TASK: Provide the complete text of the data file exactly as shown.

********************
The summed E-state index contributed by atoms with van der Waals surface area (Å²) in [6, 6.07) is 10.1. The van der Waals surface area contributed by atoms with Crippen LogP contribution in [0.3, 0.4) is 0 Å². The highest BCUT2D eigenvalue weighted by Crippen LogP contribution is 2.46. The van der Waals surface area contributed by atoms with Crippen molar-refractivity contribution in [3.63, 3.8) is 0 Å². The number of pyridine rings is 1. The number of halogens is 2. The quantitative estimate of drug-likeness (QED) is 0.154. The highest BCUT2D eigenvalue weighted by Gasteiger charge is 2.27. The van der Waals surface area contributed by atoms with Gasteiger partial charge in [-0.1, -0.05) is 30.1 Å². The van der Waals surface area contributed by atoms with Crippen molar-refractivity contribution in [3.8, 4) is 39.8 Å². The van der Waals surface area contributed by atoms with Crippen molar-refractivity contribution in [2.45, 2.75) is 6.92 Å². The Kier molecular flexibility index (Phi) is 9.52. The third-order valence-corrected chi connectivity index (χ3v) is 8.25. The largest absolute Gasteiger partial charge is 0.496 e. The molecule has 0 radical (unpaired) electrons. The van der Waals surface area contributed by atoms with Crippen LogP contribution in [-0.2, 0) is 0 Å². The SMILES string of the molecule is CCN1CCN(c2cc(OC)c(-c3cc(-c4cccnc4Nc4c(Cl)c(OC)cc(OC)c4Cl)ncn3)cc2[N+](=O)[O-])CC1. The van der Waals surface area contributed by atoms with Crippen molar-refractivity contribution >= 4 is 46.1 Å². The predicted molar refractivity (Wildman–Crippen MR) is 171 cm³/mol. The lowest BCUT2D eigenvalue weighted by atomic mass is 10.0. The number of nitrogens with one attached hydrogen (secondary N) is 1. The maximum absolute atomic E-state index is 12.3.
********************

The summed E-state index contributed by atoms with van der Waals surface area (Å²) in [6, 6.07) is 10.1. The van der Waals surface area contributed by atoms with Crippen LogP contribution in [0.3, 0.4) is 0 Å². The highest BCUT2D eigenvalue weighted by Crippen LogP contribution is 2.46. The van der Waals surface area contributed by atoms with Crippen molar-refractivity contribution in [3.63, 3.8) is 0 Å². The number of pyridine rings is 1. The number of halogens is 2. The quantitative estimate of drug-likeness (QED) is 0.154. The highest BCUT2D eigenvalue weighted by Gasteiger charge is 2.27. The van der Waals surface area contributed by atoms with Gasteiger partial charge in [-0.1, -0.05) is 30.1 Å². The van der Waals surface area contributed by atoms with Crippen molar-refractivity contribution in [3.8, 4) is 39.8 Å². The van der Waals surface area contributed by atoms with Crippen molar-refractivity contribution in [2.45, 2.75) is 6.92 Å². The Kier molecular flexibility index (Phi) is 9.52. The third-order valence-corrected chi connectivity index (χ3v) is 8.25. The largest absolute Gasteiger partial charge is 0.496 e. The molecule has 0 radical (unpaired) electrons. The van der Waals surface area contributed by atoms with Crippen LogP contribution in [-0.2, 0) is 0 Å². The SMILES string of the molecule is CCN1CCN(c2cc(OC)c(-c3cc(-c4cccnc4Nc4c(Cl)c(OC)cc(OC)c4Cl)ncn3)cc2[N+](=O)[O-])CC1. The van der Waals surface area contributed by atoms with Crippen molar-refractivity contribution >= 4 is 46.1 Å². The predicted molar refractivity (Wildman–Crippen MR) is 171 cm³/mol. The lowest BCUT2D eigenvalue weighted by atomic mass is 10.0. The number of nitrogens with one attached hydrogen (secondary N) is 1. The maximum absolute atomic E-state index is 12.3.